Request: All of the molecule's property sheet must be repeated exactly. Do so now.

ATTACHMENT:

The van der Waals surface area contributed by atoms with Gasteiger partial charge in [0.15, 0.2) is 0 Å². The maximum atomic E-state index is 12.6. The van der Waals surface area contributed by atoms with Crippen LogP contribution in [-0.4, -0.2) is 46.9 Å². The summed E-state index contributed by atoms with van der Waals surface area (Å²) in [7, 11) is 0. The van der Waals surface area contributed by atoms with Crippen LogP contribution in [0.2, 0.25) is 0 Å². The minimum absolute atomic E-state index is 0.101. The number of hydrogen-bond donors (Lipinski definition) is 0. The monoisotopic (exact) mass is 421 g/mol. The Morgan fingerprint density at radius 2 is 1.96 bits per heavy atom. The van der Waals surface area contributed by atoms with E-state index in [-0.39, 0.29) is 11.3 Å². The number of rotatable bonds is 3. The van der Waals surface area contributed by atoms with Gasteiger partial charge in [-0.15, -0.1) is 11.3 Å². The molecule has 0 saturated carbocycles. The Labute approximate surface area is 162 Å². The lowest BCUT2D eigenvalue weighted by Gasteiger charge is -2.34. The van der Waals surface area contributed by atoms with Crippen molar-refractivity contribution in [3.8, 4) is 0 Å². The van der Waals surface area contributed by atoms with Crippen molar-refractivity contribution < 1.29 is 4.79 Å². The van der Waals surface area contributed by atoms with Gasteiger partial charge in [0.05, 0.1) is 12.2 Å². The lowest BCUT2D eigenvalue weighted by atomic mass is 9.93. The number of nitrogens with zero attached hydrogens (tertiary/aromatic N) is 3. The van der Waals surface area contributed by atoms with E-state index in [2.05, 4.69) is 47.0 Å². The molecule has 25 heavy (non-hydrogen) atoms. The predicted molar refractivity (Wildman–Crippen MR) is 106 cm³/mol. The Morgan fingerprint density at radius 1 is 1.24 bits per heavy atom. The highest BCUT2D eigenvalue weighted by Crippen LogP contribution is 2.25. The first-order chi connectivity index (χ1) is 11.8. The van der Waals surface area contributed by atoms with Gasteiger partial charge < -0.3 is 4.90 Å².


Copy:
The van der Waals surface area contributed by atoms with Gasteiger partial charge in [0.15, 0.2) is 0 Å². The maximum atomic E-state index is 12.6. The van der Waals surface area contributed by atoms with Crippen LogP contribution in [-0.4, -0.2) is 46.9 Å². The summed E-state index contributed by atoms with van der Waals surface area (Å²) in [7, 11) is 0. The van der Waals surface area contributed by atoms with Crippen LogP contribution in [0.2, 0.25) is 0 Å². The minimum absolute atomic E-state index is 0.101. The number of hydrogen-bond donors (Lipinski definition) is 0. The monoisotopic (exact) mass is 421 g/mol. The Morgan fingerprint density at radius 2 is 1.96 bits per heavy atom. The van der Waals surface area contributed by atoms with E-state index in [-0.39, 0.29) is 11.3 Å². The number of rotatable bonds is 3. The van der Waals surface area contributed by atoms with Gasteiger partial charge in [-0.15, -0.1) is 11.3 Å². The molecule has 0 saturated carbocycles. The Labute approximate surface area is 162 Å². The lowest BCUT2D eigenvalue weighted by Gasteiger charge is -2.34. The van der Waals surface area contributed by atoms with Crippen molar-refractivity contribution in [3.8, 4) is 0 Å². The van der Waals surface area contributed by atoms with Crippen molar-refractivity contribution < 1.29 is 4.79 Å². The van der Waals surface area contributed by atoms with Gasteiger partial charge in [0.05, 0.1) is 12.2 Å². The lowest BCUT2D eigenvalue weighted by atomic mass is 9.93. The number of nitrogens with zero attached hydrogens (tertiary/aromatic N) is 3. The van der Waals surface area contributed by atoms with E-state index in [2.05, 4.69) is 47.0 Å². The molecule has 25 heavy (non-hydrogen) atoms. The predicted molar refractivity (Wildman–Crippen MR) is 106 cm³/mol. The Morgan fingerprint density at radius 1 is 1.24 bits per heavy atom. The highest BCUT2D eigenvalue weighted by Crippen LogP contribution is 2.25. The first-order chi connectivity index (χ1) is 11.8. The van der Waals surface area contributed by atoms with Gasteiger partial charge < -0.3 is 4.90 Å².